Today’s Globe reports that Chinese citizens are dying due to toxic contaminants in their food and medicines and that Chinese authorities are unwilling to make companies pay for their infractions. Guo Ping, whose young daughter Liu Sichen was killed by contaminated antibiotics, complained that the authorities “don’t think that ordinary people are important.” No investigation was made as to the cause of her death.
The Globe says cancer has become the number one killer in China due to pollution, contaminated foods and the non-regulation of industry. It could happen here too, if we are not vigilant in protecting the rights of the individual and the rights of the Earth. Now there’s an idea…
Defining the Earth as a being with legal rights is a concept worth considering. If the Earth were a legal entity the way a corporation is, it could sue. It would have a legal right to protection. It might even stand a chance against the humans who grow astronomically each day, both in numbers and in their consumption of natural resources. If the Earth had a right to some of the profits made off its back, those profits could be used to undo some of the damage caused by human activity.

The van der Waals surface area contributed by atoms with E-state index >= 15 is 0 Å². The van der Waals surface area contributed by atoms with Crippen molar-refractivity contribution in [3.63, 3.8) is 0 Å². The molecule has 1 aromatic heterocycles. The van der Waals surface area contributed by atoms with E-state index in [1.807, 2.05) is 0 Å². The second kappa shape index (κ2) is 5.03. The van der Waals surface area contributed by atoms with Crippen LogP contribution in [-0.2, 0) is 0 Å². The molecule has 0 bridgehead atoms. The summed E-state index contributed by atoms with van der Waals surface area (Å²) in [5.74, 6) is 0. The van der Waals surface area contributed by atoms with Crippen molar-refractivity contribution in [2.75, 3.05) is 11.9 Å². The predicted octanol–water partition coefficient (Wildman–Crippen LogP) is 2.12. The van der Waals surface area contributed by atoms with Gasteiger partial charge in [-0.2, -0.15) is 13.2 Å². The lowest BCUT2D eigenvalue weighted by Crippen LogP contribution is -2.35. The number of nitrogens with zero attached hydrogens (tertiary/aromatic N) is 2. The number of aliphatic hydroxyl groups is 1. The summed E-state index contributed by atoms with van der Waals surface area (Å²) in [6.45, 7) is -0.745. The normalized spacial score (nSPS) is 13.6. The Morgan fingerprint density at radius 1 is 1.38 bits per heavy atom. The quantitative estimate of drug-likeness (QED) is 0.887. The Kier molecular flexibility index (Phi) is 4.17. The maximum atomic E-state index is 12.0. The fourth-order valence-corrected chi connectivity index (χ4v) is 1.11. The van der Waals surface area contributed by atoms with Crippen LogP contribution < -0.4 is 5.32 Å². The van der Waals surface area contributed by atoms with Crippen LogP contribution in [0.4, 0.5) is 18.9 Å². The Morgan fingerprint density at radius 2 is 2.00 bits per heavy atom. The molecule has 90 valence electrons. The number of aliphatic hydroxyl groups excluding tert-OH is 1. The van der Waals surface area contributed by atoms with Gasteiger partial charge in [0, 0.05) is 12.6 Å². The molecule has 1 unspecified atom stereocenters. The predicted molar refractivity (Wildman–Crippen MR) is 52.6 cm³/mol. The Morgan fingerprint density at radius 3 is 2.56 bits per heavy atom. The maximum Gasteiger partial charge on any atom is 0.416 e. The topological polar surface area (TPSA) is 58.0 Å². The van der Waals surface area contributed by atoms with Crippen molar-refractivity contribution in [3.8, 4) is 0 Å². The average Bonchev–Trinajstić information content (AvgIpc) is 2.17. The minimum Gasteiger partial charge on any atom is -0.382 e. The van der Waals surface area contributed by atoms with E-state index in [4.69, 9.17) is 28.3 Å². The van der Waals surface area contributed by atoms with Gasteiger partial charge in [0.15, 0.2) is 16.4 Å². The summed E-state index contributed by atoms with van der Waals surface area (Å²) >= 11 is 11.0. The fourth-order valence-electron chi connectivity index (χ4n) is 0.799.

There has to be a way of making human life on earth sustainable without sacrificing the advantages of modernity. Individuals need to think in the long term and rally others to exert their democratic rights within their own countries as well as supporting international organizations who would have the power to prosecute and mete out penalties against environmental offenders. Think of it as a war crimes tribunal, in the war against Earth’s profit-minded persecutors.
Here is a link to the original article, while it lasts: Chinese Cost-Cutting
For an analysis of the laws which protect corporate rights and profits, I highly recommend the documentary series, The Corporation. Isn't it odd that something as important and fragile as our planet has less rights than a corporation?
Labels: Ethics, non-fiction